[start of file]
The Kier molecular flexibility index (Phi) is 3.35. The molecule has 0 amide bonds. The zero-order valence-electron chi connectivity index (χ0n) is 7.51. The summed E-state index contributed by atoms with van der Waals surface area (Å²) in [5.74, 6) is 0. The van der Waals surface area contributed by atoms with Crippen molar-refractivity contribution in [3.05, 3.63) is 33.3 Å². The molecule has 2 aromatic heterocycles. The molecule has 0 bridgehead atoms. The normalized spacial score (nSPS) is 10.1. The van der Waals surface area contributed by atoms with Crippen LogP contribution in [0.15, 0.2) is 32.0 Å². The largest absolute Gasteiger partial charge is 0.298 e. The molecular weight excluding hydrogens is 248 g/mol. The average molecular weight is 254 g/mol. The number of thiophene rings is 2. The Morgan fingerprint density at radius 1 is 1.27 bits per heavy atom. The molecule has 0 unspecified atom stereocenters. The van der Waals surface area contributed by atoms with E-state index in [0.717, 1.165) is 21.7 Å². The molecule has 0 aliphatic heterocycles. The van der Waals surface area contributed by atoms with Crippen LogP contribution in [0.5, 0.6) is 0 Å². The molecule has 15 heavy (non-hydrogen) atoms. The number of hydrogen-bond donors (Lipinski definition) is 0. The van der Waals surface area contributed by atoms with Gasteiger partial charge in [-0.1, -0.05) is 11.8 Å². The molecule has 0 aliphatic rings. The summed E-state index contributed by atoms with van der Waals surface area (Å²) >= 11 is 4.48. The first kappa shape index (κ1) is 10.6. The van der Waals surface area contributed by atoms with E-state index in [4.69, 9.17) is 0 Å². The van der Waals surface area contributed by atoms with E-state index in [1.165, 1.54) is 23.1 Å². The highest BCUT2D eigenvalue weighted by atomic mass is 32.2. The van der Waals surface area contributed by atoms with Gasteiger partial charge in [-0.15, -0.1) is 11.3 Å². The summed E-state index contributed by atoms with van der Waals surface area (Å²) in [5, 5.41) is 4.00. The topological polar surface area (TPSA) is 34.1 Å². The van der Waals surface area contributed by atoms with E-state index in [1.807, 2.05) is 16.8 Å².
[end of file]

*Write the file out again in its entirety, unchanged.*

The Kier molecular flexibility index (Phi) is 3.35. The molecule has 0 amide bonds. The zero-order valence-electron chi connectivity index (χ0n) is 7.51. The summed E-state index contributed by atoms with van der Waals surface area (Å²) in [5.74, 6) is 0. The van der Waals surface area contributed by atoms with Crippen molar-refractivity contribution in [3.05, 3.63) is 33.3 Å². The molecule has 2 aromatic heterocycles. The molecule has 0 bridgehead atoms. The normalized spacial score (nSPS) is 10.1. The van der Waals surface area contributed by atoms with Crippen LogP contribution in [0.15, 0.2) is 32.0 Å². The largest absolute Gasteiger partial charge is 0.298 e. The molecular weight excluding hydrogens is 248 g/mol. The average molecular weight is 254 g/mol. The number of thiophene rings is 2. The Morgan fingerprint density at radius 1 is 1.27 bits per heavy atom. The molecule has 0 unspecified atom stereocenters. The van der Waals surface area contributed by atoms with E-state index in [0.717, 1.165) is 21.7 Å². The molecule has 0 aliphatic heterocycles. The van der Waals surface area contributed by atoms with Crippen LogP contribution in [0.5, 0.6) is 0 Å². The molecule has 15 heavy (non-hydrogen) atoms. The number of hydrogen-bond donors (Lipinski definition) is 0. The van der Waals surface area contributed by atoms with Gasteiger partial charge in [-0.1, -0.05) is 11.8 Å². The molecule has 0 aliphatic rings. The summed E-state index contributed by atoms with van der Waals surface area (Å²) >= 11 is 4.48. The first kappa shape index (κ1) is 10.6. The van der Waals surface area contributed by atoms with E-state index in [4.69, 9.17) is 0 Å². The van der Waals surface area contributed by atoms with E-state index in [1.165, 1.54) is 23.1 Å². The highest BCUT2D eigenvalue weighted by atomic mass is 32.2. The van der Waals surface area contributed by atoms with Gasteiger partial charge in [-0.15, -0.1) is 11.3 Å². The summed E-state index contributed by atoms with van der Waals surface area (Å²) in [5, 5.41) is 4.00. The topological polar surface area (TPSA) is 34.1 Å². The van der Waals surface area contributed by atoms with E-state index in [1.807, 2.05) is 16.8 Å².